What is the relationship between artistic failure and Aschenbach’s psyche in Death in Venice?  

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Background: Aschenbach's Artistic Success and Failure in the Plot

Artistic success and failure are central to the development of Gustave von Aschenbach's character. At the beginning of Thomas Mann's Death in Venice, Aschenbach has enjoyed success in art. As a middle-aged writer, he has even been given the "von" title in honor of his literary achievements (the "von" title is roughly the German equivalent of "Sir" when a person is knighted in England). Most of his success has been achieved through discipline rather than raw talent. As a character he is aloof, and though creatively accomplished, he lacks connection to his own feelings. At the beginning of the novella, Aschenbach is artistically accomplished, sane, and in need of inspiration. 

Though usually a disciplined writer, Aschenbach decides to travel to Venice on holiday, hoping to spark inspiration. There, he becomes attracted to a boy named Tadzio, who is vacationing with his family at the same resort. Once Aschenbach sees Tadzio, his psyche begins to shift. Aschenbach is instantly attracted to Tadzio's body and secretly follows him. Eventually the boy returns his glances. 

Aschenbach's infatuation with the boy awakens a different part of him. Instead of the discipline he usually practices in his writing, infatuation and lust now drive his actions. Tadzio and Aschenbach notice each other and exchange many pregnant looks, but they never exchange words. 
 
Though once dignified and disciplined, Aschenbach throws all of that away as he grows increasingly obsessed with Tadzio. We see Aschenbach begin to unravel: he paints his face like the old fop that disgusted him at the beginning of the story, and he stays in Venice even though he knows a deadly cholera epidemic is taking place.
 
Artistic Success and Failure in Relation to Freud's Model of the Psyche
 
Mann's tale is intertextual and refers to many literary, psychological, and philosophical works of the time. There are certainly Freudian themes throughout, and there is evidence that Aschenbach's psyche is modeled after the Freudian model of the id, ego, and super-ego. In Freud's model of the psyche, the id represents the primitive, instinctive part of the personality. It consists of all the biological aspects of personality, including the sex instinct and the aggression instinct. Examining the text, we can see a direct, inverse relationship between Aschenbach's id and his artistic success:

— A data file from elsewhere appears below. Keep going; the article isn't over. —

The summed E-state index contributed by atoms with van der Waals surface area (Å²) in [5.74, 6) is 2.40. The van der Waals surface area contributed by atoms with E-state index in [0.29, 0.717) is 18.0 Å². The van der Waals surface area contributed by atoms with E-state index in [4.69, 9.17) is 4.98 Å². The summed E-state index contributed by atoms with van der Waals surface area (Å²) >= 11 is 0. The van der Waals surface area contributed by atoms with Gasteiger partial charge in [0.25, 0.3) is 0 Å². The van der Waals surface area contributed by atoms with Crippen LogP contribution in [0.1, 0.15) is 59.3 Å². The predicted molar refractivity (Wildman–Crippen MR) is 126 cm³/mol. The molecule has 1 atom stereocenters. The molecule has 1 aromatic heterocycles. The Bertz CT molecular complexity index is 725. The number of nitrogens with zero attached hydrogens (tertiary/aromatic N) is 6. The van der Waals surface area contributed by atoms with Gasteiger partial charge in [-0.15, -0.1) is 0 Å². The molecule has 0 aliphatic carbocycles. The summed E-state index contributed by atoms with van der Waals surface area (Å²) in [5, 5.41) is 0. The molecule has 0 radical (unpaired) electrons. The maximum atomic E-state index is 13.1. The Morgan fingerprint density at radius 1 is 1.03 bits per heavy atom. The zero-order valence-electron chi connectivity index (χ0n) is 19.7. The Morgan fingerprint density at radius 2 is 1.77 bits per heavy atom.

1. Initially, Aschenbach is an acclaimed writer, yet he is disciplining himself very strictly. The id is repressed. While the artistic side of him thrives, the id is hidden.
  2. Next, Aschenbach is out of inspiration and decides to vacation in Venice. This is the first emergence of his repressed id. 
  3. In Venice, Aschenbach's id is fully awakened when he sees Tadzio and is attracted to his body. 
  4. Aschenbach's id takes over when he becomes fully infatuated with Tadzio and tries to change his old appearance. At this point, the artistic, disciplined side of Aschenbach is gone.

At the beginning of the novella, Aschenbach's id has been suppressed by years of discipline. It is awakened when Aschenbach first sees Tadzio and is attracted to him. Having been repressed for so long, the id begins to take over, and Aschenbach is driven purely by his sexual desires. The Freudian model allows us to draw a direct parallel between artistic failure and the morphing of Aschenbach's psyche.

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Death in Venice

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